D.L.  My lawyer got me this book deal while we were shopping another book I had written on black comedy.  They liked my writing style and felt I knew what I was talking about so I was entrusted with what I feel is a pretty important project.  There has only been three books written on the history of the subject, as we know it: “The Redd Foxx Encyclopedia of Black Humor” in 1977; Mel Watkins “On the Real Side” in ‘99 and mine.  

M.E.     Why now?

 D.L. Why not now?  Def Jam is coming back and “Comic View” is gone.  It’s time to assess where we’ve been and get some inkling of where things could be headed.  We need our history preserved like all history.  

M.E.     What are your plans for the book?

D.L. To let as many people know it exist as possible.  Guaranteed – if you read one page you’re hooked.

M.E.     What else is coming up for Darryl Littleton?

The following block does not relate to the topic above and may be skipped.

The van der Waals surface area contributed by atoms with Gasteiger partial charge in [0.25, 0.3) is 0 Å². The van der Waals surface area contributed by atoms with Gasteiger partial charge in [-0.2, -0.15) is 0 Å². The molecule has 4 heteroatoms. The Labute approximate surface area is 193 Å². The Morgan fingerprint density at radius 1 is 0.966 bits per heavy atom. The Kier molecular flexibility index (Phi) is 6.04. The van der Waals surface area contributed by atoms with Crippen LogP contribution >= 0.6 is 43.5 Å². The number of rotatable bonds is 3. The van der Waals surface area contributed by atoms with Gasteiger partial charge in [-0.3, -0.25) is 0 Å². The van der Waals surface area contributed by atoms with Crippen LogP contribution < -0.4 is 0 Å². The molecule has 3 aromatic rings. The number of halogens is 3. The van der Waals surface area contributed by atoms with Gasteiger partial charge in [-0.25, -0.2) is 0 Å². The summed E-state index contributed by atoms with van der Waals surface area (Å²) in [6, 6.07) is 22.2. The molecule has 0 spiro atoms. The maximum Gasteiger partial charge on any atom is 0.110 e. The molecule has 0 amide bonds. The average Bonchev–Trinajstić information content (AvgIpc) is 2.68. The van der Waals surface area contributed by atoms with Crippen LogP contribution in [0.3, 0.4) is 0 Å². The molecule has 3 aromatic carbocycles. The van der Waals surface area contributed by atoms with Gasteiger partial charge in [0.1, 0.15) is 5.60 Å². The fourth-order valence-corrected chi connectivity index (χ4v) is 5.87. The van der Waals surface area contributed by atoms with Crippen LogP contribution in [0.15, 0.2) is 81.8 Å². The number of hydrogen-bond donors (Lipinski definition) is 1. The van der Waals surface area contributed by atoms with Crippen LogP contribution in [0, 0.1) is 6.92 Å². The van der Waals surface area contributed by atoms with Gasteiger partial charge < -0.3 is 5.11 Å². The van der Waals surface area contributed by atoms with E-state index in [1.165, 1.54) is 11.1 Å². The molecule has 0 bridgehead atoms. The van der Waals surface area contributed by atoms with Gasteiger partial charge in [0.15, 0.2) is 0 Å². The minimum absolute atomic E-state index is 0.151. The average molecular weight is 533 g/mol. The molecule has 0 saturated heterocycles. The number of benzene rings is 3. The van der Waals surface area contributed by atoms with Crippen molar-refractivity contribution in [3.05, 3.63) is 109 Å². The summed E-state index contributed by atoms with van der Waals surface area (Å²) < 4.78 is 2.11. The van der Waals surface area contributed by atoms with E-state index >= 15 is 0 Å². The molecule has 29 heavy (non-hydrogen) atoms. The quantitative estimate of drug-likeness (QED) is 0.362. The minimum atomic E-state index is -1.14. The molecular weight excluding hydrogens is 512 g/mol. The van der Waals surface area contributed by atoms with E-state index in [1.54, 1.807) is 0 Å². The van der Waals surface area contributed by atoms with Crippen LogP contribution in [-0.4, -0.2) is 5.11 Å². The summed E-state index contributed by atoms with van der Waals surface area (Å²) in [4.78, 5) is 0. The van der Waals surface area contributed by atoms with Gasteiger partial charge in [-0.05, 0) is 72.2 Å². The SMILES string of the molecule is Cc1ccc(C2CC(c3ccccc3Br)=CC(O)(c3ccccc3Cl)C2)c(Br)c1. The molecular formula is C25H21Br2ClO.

D.L       I host the Ice House Comedy Club on Thursday nights.  I’m doing stand-up Internationally as well as all over the US and I’m already working on the next book.  I’m wrapping up a political documentary with Ice-T, Professor Cornel West and KRS-One and a comedy starring Miguel Nunez.

M.E.     That's it Mr. Littleton!  I am all out of questions and little asides.  This has been very educational for me and I’m sure for my readers as well.  As Tony Spires told me, “Darryl is for real out here!”  He was right.  Thank you for taking the time to do this interview.  All the best to you and all the best with the book (even though I am a little jealous.)

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Miss Eloquence is a freelance entertainment writer and a contributing editor of the Urban Comedy Reporter.  She can be reached at: